makes it seem like you didn't get a chance to dive down into the runtime and how the message-passing model works. FYI,

> Apple unceremoniously flushed it down the drain...

this is not true at all. Most of the code that Apple themselves writes is Objective-C.


why would you supoose that C++ is an object-oriented C ? the primary paradigm in C++ is generic programming, not OO.

Modern C++ kind of.

Gang of four book was written with Smalltalk and C++ examples.

Back in the 90's we had Mac OS PowerPlant, CSet++ on OS/2, OWL/VCL/MFC/ATL on Windows, Motif++ on UNIX, Telligent, and a myriad of ORM, distributed computing, image libraries and what not written in OOP C++.

Then came Java, took the best practices out from OOP C++, and two decades later 90's C++ is known as Java OOP and people act as if C++ OOP never happened.


Maybe now it is, but before STL etc. were thought of, C++ was intended by its creator to bring better support for OOP to C.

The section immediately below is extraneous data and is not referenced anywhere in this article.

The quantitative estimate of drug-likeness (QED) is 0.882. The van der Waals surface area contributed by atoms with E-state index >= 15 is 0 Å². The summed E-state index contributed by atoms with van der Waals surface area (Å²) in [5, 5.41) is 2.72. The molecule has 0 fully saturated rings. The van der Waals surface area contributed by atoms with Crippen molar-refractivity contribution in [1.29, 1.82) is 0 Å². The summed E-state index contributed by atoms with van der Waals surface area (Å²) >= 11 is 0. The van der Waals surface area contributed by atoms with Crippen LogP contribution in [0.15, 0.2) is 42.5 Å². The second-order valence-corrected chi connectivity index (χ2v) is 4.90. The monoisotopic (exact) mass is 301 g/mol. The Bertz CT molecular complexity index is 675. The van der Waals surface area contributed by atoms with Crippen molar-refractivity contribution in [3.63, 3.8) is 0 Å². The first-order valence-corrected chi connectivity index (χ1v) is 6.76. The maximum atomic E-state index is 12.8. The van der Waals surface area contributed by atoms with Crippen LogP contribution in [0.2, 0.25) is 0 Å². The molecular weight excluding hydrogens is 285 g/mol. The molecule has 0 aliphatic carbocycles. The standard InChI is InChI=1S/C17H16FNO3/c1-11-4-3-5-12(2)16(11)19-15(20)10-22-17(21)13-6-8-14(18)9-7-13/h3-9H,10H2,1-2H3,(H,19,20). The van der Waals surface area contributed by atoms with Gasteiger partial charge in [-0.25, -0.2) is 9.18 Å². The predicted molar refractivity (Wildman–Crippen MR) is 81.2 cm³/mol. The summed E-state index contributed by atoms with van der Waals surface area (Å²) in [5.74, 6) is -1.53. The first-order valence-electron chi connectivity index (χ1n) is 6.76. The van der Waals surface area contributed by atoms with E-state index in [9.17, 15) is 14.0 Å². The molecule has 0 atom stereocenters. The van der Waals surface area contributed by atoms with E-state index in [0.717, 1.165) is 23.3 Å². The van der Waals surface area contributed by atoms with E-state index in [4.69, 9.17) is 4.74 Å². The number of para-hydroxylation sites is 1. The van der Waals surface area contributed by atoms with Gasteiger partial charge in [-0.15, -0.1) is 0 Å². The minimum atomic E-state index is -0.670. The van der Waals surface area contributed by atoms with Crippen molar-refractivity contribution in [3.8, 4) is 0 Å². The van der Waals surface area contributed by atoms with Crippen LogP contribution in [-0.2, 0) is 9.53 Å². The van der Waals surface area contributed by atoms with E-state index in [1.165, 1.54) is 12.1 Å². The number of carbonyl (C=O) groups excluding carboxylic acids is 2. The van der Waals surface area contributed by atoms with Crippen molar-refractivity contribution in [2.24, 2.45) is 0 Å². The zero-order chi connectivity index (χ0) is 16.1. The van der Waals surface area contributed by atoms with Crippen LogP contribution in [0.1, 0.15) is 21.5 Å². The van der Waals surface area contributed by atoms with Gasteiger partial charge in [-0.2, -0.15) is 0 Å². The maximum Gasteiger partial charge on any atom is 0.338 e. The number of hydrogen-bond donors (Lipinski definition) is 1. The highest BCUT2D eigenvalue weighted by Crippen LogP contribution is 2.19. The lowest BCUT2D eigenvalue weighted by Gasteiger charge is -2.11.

See http://www.stroustrup.com/bs_faq.html#why


Objective-C is also the Stackoverflow 2019 Developer Survey's most dreaded language.

This is mostly because Swift exists and this is where app development, Objective-C's main niche, is moving towards. Note the verbiage describing "dreaded":

> Most dreaded means that a high percentage of developers who are currently using these technologies express no interest in continuing to do so.


I feel the highest good I get out of playing with alternatives is that I hit a higher rate of "hits" on picking up on things previously invisible to me.

Playing with a different editor gives me ideas for different workflows and shortcuts which my main editor already supports. Playing with a different programming language shows me how powerful X is which I never touched in my main programming language.